The future belongs to the bold; it belongs to us. Against the magnitude of our history there is a staggering pressure upon us to make a future worthy of our past. It is inevitable that in the pursuit of natural rights, mistakes will be made. But Americans, and any freedom-aspiring people, are not alone in this struggle. American history provides the teacher for the students that will later come to engage in the world and write their own pages of history, each page a lifetime for us but a mere flicker in the lifetime of the world. In our mortality, we must have faith to grasp something everlasting. Natural rights underpinning our humanity must never be forgotten, their relevance to the past never undermined nor belittled. In the great work of preserving them, history is made. It is what comprises the past. It is thus what provides hope as we make our way into the future.”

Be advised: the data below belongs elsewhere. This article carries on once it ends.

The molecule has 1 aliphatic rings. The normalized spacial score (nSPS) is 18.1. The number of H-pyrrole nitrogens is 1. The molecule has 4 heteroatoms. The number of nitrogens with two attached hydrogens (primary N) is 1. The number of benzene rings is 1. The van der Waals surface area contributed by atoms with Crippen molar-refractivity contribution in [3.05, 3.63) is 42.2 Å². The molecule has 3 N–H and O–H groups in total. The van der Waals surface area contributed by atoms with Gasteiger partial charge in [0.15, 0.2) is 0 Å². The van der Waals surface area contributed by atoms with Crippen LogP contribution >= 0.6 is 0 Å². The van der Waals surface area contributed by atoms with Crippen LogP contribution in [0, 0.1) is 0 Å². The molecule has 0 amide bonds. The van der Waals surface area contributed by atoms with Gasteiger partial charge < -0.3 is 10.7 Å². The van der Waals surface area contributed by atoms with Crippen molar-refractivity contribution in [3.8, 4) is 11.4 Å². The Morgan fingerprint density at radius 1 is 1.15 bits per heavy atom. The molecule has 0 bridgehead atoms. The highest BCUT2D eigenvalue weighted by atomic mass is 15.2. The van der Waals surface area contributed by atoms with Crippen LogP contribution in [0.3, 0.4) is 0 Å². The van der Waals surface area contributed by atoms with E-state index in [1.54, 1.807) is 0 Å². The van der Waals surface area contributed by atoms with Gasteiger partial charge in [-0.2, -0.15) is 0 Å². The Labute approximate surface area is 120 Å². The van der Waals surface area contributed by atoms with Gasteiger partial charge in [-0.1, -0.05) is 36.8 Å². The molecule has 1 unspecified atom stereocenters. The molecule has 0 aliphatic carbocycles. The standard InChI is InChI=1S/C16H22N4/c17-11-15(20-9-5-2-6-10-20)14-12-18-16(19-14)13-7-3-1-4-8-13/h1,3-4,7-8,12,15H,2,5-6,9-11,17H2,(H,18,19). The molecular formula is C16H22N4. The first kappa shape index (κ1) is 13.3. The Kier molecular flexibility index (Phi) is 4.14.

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Veterans Day: LOLHS Celebrates a Meaningful Holiday